Keeping her feet dry while watching the sunrise. 
The whole team enjoying the sunrise….. well worth the early start.
One of the nearby hills reflected in the flats. 

After that we headed to an ‘island’ (the salt flats are simply a vast dried up sea) that was covered in cactuses (I know, I know, but ‘cacti’ is so old fashioned). Lauren and the others went for a hike around the island, while I made regular use of their facilities, and sipped on coca tea. Coca tea is made from the leaves of the coca plant, better known for its purified state, cocaine, but in leaf form is a mild painkiller and locals swear by it for all sorts of aches and pains, and for altitude sickness.

Cactuses/Cacti…. whatever you call them, they are spectacular.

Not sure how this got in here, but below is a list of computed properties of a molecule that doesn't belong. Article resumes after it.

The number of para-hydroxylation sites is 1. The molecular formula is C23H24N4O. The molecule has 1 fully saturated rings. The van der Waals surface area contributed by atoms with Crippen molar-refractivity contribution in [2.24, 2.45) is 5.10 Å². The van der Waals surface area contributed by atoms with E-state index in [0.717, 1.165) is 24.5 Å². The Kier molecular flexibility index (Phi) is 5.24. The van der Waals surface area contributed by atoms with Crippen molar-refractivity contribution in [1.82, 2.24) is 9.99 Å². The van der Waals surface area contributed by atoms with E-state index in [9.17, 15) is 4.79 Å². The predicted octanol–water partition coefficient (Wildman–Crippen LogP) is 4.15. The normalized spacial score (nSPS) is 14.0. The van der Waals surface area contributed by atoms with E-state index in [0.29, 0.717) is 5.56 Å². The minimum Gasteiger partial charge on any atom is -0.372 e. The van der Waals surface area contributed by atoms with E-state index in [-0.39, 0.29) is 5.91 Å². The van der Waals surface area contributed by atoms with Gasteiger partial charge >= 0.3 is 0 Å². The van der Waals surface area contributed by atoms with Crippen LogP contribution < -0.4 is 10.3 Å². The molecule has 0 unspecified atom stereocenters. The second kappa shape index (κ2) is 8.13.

Everyone else had breakfast, then it was the moment we’d all been waiting for. Finding a stretch of the salt flats so flat that you could take ‘perspective photos’ when the lack of any differentiation in the background means you can take photos of people/objects at different distances that look like they are close together. The guys had been planning this for ages, and Lauren had some pretty specific requests. Paul was clearly an expert, having brought his dinosaurs along and knowing just how to do it. I participated in a couple (Lauren particularly wanted to be a giant stepping on my head…..) then left them to it. As you can see, some were more successful than others, but they all had a lot of fun.

A tiny Lauren on my hand…….
No ‘perspective’ here, just full of energy and having fun……
Lauren about to stomp on my head……. 
Seb eating a tiny Lauren….. 
Escaping some fearsome beasts….
The whole team……

Next we headed off across the salt flats to a place where flags from all around the world have been placed. Katerina had brought a Czech Republic flag (so organized!).

Think the Irish lads might have found the Irish flag…..